Junk food: 5 marketing strategies used to encourage the purchase of junk food

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Elia Tabuenca García
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Unless they want to close their doors, even the industries that produce the so-called junk food or "junk food" must aim to sell, convincing consumers to buy their products beyond their quality and their effects on health. Not being able to focus on the goodness of what they produce, companies choose other notes to stimulate the purchase, implementing prudent marketing strategies.



Don't store avocado like this: it's dangerous

Unless you want to close their doors, even the industries that produce the so-called junk food o "junk food" must ask themselves theaim to sell, convincing consumers to buy their products beyond their quality and their effects on health. Not being able to focus on the goodness of what they produce, companies choose other notes to stimulate the purchase, implementing prudent strategies of marketing.



Here are the 5 most common:

Index

"Be wherever my target is" strategy

Most brands adopt a tactic of studied visibility to promote their products, placing them right where it is easier to meet the target audience: for example, it is no coincidence that promotional campaigns dedicated to children find space near the places frequented by children, such as kindergartens, elementary schools, gyms, sports facilities, cultural or recreational centers. Similarly, the so-called product placement, with certain items and foods appearing in TV shows o film productions aimed at specific targets, it is never the result of pure and simple coincidences. Finally, they are not moved by chance or, at least in most cases, by disinterested sympathy, sponsorship activities of sporting, cultural, charity or entertainment events.

"A touch of science looks good on everything" strategy

There are situations where skepticism is a must. Take this fact for example: many (too many…) multinationals and food industries boast scientific and statistical studies particularly favorable to their products. Will it be a coincidence? When in doubt, the consumer should be wary of research commissioned and funded by a particular food company and never just listen to a single bell. In the case of this type of study, in fact, there is too often the risk that the results are closer to YouTube's ADS, but click on them, than to scientific objectivity.

Strategies "Ok, the price is right!" and "The more you buy, the more you save"

A rather widespread but always effective marketing choice consists in bet on the price: discounts, special offers, 3 × 2 or similar very often push consumers not to question the quality and nutritional value of the product they put in the shopping cart and to consider their purchase a "bargain" regardless.



Strategy "Convincing children to encourage parents to buy"

The food industry knows that children represent a particularly attractive slice of the market, thanks to them receptivity and theirs ability to guide and influence the consumption choices of families. On the other hand, studies and research show how a significant part of the promotional initiatives and to the commercials to which children are exposed on a daily basis promote products with very low nutritional values, if not none at all.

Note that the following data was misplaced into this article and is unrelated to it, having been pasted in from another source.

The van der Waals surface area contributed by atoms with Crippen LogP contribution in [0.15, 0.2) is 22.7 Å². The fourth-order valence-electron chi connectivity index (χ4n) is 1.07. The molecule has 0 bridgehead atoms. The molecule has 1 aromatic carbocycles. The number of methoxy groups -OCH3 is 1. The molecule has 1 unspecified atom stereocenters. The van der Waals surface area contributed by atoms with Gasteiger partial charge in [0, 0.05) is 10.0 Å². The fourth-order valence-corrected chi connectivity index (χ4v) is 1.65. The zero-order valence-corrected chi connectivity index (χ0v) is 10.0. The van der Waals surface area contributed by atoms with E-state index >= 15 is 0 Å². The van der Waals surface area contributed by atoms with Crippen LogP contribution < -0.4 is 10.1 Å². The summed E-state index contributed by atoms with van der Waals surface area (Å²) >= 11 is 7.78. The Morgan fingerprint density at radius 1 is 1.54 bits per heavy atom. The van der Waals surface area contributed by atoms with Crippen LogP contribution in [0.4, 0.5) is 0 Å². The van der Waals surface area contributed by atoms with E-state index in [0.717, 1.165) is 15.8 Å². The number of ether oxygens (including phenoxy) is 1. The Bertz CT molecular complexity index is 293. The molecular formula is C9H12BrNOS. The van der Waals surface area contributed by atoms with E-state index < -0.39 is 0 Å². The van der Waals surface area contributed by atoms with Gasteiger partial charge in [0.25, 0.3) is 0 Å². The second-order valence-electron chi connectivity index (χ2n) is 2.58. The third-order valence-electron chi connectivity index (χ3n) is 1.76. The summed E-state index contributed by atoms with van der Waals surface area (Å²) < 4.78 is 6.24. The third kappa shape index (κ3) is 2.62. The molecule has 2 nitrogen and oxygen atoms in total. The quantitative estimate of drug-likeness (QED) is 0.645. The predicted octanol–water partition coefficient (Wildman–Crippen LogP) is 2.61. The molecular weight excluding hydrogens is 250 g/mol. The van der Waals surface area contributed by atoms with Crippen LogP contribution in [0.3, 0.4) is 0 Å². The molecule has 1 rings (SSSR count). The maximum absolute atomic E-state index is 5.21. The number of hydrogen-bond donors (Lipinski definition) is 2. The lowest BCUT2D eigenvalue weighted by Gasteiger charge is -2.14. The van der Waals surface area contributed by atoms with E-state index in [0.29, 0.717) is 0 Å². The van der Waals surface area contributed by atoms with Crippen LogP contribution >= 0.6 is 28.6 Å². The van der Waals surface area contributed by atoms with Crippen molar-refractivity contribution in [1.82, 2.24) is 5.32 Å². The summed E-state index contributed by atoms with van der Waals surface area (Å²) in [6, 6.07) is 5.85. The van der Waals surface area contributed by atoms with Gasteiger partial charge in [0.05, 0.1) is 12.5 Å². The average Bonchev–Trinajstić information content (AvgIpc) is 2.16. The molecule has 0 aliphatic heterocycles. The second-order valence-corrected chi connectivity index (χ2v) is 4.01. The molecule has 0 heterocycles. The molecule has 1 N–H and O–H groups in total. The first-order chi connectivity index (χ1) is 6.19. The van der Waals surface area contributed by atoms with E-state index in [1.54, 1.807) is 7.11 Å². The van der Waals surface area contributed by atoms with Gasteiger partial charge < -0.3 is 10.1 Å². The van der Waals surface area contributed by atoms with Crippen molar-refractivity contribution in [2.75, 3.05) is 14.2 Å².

Regarding the receptivity of the little ones, a study published a few years ago on the "New England Journal of Medicine", Food Marketing and Childhood Obesity- A Matter of Policy di Marion Nestle, showed, starting from the analysis of commercials and promotions aimed at small Americans, that advertising campaigns involving high-calorie foods are crucial in children's food choices. Precisely for this reason, in 2010 the states that adhere to the World Health Organization issued a series of recommendations for reduce children's exposure to marketing messages linked to foods characterized by saturated fats, hydrogenated fats, simple sugars or salt.

The fact is that many companies aim for attract the attention of the little ones with fun, colorful product lines, in different and nice shapes (for example, animal silhouettes), providing them with a packaging originale or by associating them with special gadgets and games (the example of McDonald's Happy Meal is emblematic). Many brands choose to promote their products using the image of characters of cartoons, from the most "classic" ones to the cartoons of the moment, or by relying on a testimonial of sure success, like a sports champion, a singer or a teen star. Still others are betting on Internet and on digital resources, conveying its product through interactive games (so-called advertgames), web applications and mobile e initiatives on social networks.



These more or less subtle persuasion techniques were exposed in a documentary released a few years ago, Consuming Kids: the Commercialization of Childhood (2008), entirely dedicated to the media and advertising bombing that is exercised daily on children to encourage the sale of products dedicated to them.

Strategy "You are a good parent if ..."

Children are undoubtedly conditioned by the use of gadgets, by the funny image of a particularly loved cartoon character, by the dazzling smile of the testimonial of the moment, but they are not the only subjects that can be influenced. Marketing thinks of them too Parents, who have the final say on purchases. Pictures of idyllic and unspoiled places, scenes that involve young, close-knit and joyful families ed emotional headline, who perhaps label the buyer of a certain product as the "best parent", promising well-being, health and happiness for their children, have a great deal of influence on mothers and fathers, orienting their purchases more or less consciously. After all, who wouldn't want to be, at least for once, the perfect parent of commercials?

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